Are Your Measures For Judging… Or For Learning?

July 2, 2013 by Stacey Barr

Quite a few people still seem to think that performance measures are only needed at the end of the planning cycle, to check and see whether the goals were achieved and the strategic initiatives implemented.

They’ll decide what the measures will be during or soon after they develop the plan, and then after the year has passed, they’ll start looking to those measures to see if the plan was successfully achieved.

If you believe that performance measures are solely for judging whether or not something happened, it’s understandable you’d use them in this way.

But that’s not what performance measures are for. They are feedback:

  • to help you execute your strategic initiatives,
  • to test if they are working or not, to change them as the world around you (and all the assumptions you made when you planned) change,
  • to readjust your budgets so resources go where they are most needed,
  • to learn where the true leverage is to achieve the strategically important and mission-critical results.

Phil Jones discusses this in his book “Communicating Strategy” (1):

“…you may believe you have the best strategy, that you are communicating it in the most congruent and effective way, but it will fail, because the organization’s systems, structures, practices and processes will stop it happening. Failing to address these issues will mean that you effectively handcuff the organization and restrict its ability to execute your strategy.”

Great performance measures give you regular feedback as your strategic initiatives are unfolding, as they are beginning to have an impact on the results they were chosen to impact. Great performance measures are a big part of taking off those handcuffs.

(1) Phil Jones, “Communicating Strategy”, Gower, 2008

JOIN THE DISCUSSION:

Are performance measures used as tools for judgement, or tools for learning, in your organisation? Share your suggestions on the blog.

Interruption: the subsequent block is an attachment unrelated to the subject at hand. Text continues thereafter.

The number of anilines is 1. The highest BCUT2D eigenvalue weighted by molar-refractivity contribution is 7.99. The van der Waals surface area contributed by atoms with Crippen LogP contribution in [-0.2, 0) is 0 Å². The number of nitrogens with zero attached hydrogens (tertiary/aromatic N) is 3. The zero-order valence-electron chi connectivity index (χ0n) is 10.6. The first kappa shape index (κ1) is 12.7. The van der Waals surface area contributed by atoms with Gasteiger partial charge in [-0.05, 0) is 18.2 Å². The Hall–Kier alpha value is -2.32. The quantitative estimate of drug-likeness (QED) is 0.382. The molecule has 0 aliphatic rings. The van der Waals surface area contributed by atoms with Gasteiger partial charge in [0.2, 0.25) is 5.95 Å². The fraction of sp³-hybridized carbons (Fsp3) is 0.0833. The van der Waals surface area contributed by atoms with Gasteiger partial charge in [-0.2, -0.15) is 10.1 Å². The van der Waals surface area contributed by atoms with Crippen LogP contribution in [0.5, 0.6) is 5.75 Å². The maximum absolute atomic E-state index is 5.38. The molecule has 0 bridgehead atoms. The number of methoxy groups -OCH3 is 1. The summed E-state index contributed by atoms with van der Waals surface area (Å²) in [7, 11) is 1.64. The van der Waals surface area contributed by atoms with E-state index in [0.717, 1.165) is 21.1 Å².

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  1. Prahlad Bhugra says:

    Stacey, the concept of using performance measures for learning and not for appraisal of a person is well known from Deming’s time. As found by Deming, most of the variations in any process are contributed mainly by defects in the system, people only contribute about 5%. Deming suggests that we should not be having appraisals as this kills intrinsic motivation in people.
    Use of control charts and other statistical tools have been taught from ancient times to look into variation in a process and identify whether the variation is random or special cause.
    I have been working with US multinationals for last many years. I see that appraisals are linked with performance measures as well as competencies of the person. So, I see lot of fear in people to meet their targets at year end – in doing so I see during my reviews the Managers manipulate data to look good infornt of management. Although trend analysis is the way to look at performance measures, I see only instantaneous corrective actions being taken by professionals (Red, yellow, green on balanced score cards). After a year, the data is thrown and new set of data is created & monitored.
    One more problem I see is that the measures used in companies are lagging indicators and people are not able to connect them with their day to day operations. Also, very few leaders use statistics in their analysis of performance measures- although the school curriculum teaches statistics
    I feel it is all about having aligned leadership in a location – who understand KPIs outcome and the way they have to be looked into and take actions to drive out fear from people’s mind while doing continuous improvement in the organization delinking the performance measures from appraisals. In short, everything starts at the boardroom of the organization. People at middle and lower level managements can use Deming’s concepts for improving their responsibilities but they also get corrupted if top leadership uses the measures for judgment. So they can do little.
    Prahlad

  2. Stacey Barr says:

    Prahlad, I agree absolutely with your comments. They mirror my own experiences too. Thanks for the contribution… I will try and respond in more detail in a couple of weeks. I am on vacation right now but wanted to say thanks for your great insights!

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